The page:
|Parent company||Yale University|
|Founder||George Parmly Day|
|Country of origin||United States|
|Headquarters location||New Haven, Connecticut|
|Distribution|| TriLiteral (United States)|
John Wiley & Sons (international)
|Fiction genres||Poetry, Literature in translation|
|Official website|| yalebooks|
Yale University Press is a university press associated with Yale University. It was founded in 1908 by George Parmly Day,and became an official department of Yale University in 1961, but it remains financially and operationally autonomous.
A university press is an academic publishing house specializing in academic monographs and scholarly journals. Most are nonprofit organizations and an integral component of a large research university. They publish work that has been reviewed by scholars in the field. They produce mainly scholarly works, but also often have "popular" titles, such as books on religion or on regional topics. Because scholarly books are mostly unprofitable, university presses may also publish textbooks and reference works, which tend to have larger audiences and sell more copies. Most university presses operate at a loss and are subsidized by their owners; others are required to break even. Demand has fallen as library budgets are cut and the online sales of used books undercut the new book market. Many presses are experimenting with electronic publishing.
Yale University is a private Ivy League research university in New Haven, Connecticut. Founded in 1701, it is the third-oldest institution of higher education in the United States and one of the nine Colonial Colleges chartered before the American Revolution.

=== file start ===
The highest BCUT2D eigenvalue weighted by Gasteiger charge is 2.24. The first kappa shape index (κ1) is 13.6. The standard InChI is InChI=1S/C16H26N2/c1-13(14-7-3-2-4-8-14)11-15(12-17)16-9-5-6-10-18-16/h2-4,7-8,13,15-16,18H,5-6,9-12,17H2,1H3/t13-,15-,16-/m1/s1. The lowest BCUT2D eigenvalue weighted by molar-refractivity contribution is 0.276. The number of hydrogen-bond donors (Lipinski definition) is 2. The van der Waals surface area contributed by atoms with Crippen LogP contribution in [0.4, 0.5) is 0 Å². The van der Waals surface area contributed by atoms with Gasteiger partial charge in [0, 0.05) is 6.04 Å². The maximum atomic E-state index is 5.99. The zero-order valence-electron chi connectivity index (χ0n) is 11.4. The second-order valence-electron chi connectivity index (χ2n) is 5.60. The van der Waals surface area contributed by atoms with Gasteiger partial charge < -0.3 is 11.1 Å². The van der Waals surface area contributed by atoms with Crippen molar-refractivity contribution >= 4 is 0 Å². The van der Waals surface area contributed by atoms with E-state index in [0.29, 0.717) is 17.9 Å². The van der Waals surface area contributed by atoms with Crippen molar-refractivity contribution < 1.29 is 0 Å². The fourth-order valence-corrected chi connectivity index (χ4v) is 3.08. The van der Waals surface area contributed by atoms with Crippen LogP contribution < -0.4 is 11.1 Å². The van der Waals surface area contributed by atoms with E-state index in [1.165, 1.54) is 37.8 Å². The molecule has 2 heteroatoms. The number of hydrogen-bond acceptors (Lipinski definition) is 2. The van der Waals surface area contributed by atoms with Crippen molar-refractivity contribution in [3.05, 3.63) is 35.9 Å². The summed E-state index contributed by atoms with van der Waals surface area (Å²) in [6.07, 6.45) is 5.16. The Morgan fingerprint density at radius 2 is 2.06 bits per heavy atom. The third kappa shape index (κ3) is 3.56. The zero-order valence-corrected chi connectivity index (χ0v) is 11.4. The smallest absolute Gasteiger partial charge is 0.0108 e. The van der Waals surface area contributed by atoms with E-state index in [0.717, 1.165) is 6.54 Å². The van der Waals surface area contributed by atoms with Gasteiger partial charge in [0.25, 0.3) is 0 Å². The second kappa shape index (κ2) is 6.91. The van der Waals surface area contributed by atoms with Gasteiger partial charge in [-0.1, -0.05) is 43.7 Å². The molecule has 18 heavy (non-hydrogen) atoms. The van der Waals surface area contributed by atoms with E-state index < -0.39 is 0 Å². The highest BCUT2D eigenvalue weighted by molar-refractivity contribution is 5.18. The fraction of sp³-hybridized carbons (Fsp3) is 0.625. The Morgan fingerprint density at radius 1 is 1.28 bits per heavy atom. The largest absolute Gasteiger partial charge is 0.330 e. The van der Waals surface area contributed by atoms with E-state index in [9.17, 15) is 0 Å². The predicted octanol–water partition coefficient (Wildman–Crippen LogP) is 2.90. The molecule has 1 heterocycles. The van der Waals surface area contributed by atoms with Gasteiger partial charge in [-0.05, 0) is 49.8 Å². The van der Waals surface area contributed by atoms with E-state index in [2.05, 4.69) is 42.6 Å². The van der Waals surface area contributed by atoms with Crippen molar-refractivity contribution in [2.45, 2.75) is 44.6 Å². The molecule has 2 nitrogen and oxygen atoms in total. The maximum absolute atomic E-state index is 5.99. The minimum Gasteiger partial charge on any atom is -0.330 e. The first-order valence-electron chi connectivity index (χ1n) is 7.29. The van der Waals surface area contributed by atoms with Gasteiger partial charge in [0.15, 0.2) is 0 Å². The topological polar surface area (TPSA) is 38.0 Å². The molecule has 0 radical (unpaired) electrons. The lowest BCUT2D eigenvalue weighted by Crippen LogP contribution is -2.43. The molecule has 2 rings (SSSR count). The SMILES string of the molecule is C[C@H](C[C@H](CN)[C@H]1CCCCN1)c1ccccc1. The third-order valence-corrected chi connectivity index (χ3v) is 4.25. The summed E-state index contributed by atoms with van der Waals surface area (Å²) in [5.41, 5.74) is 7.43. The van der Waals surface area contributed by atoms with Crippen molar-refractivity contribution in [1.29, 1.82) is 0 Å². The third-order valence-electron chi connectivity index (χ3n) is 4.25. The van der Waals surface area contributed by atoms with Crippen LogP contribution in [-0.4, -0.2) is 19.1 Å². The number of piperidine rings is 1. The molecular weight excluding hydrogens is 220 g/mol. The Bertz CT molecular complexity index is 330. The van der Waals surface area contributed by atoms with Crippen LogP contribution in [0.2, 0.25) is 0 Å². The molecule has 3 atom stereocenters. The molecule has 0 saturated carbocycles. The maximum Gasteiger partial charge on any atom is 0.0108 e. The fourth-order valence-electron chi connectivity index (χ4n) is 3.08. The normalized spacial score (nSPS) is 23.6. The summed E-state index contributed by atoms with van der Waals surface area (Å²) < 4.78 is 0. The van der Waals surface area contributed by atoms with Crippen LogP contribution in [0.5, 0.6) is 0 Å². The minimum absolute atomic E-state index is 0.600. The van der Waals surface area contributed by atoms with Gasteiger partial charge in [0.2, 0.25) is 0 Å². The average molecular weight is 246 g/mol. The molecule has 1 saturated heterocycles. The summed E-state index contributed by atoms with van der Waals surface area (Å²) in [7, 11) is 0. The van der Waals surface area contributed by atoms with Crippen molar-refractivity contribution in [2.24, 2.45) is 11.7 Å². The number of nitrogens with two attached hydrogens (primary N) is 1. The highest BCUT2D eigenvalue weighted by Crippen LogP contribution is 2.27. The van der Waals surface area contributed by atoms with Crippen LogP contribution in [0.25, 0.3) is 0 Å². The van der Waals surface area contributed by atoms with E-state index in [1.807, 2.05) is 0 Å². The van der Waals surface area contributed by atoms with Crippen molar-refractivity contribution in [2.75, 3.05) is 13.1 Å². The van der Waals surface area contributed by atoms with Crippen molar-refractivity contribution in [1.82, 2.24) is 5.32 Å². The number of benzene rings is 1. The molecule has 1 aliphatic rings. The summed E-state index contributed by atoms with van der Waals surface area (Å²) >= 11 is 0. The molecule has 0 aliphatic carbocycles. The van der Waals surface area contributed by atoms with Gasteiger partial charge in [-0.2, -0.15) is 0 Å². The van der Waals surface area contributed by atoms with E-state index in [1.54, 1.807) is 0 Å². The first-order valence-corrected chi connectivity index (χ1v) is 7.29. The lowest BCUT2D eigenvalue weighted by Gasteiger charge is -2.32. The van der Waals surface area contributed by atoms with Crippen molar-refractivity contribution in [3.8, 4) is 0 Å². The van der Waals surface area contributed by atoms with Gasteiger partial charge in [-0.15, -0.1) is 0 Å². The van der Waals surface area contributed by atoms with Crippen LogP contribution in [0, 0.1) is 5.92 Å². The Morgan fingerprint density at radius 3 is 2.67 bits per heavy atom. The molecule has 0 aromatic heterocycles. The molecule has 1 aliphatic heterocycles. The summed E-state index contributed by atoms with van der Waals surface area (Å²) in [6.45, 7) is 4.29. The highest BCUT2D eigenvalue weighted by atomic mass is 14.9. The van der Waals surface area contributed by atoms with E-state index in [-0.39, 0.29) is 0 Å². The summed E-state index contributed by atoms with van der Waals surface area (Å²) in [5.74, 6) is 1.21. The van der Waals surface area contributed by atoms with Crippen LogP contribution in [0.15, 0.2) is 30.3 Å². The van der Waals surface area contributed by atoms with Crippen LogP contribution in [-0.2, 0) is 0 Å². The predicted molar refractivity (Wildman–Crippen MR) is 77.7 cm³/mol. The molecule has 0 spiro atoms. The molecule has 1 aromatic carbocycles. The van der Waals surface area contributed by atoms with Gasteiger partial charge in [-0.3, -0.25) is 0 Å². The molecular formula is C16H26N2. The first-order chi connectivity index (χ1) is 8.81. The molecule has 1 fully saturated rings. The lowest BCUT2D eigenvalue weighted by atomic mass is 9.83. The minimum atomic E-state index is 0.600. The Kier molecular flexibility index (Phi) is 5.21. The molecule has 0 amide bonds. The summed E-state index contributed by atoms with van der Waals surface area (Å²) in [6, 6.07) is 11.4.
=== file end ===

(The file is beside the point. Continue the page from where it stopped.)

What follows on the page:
An academic department is a division of a university or school faculty devoted to a particular academic discipline. This article covers United States usage at the university level. In the United Kingdom and other Commonwealth countries, universities tend to use the term faculty; faculties are typically further divided into schools or departments.
As of 2009 [update] , Yale University Press published approximately 300 new hardcover and 150 new paperback books annually and has more than 6,000 books in print. Its books have won five National Book Awards, two National Book Critics Circle Awards and eight Pulitzer Prizes.
A hardcover or hardback book is one bound with rigid protective covers. It has a flexible, sewn spine which allows the book to lie flat on a surface when opened. Following the ISBN sequence numbers, books of this type may be identified by the abbreviation Hbk.
A paperback, also known as a softcover or softback, is a type of book characterized by a thick paper or paperboard cover, and often held together with glue rather than stitches or staples. In contrast, hardcover or hardback books are bound with cardboard covered with cloth, plastic or leather. The pages on the inside are made of paper.
The National Book Awards are a set of annual U.S. literary awards. At the final National Book Awards Ceremony every November, the National Book Foundation presents the National Book Awards and two lifetime achievement awards to authors.
The press maintains offices in New Haven, Connecticut and London, England. It was a co-founder of the distributor TriLiteral LLC with MIT Press and Harvard University Press.TriLiteral was sold to LSC Communications in 2018.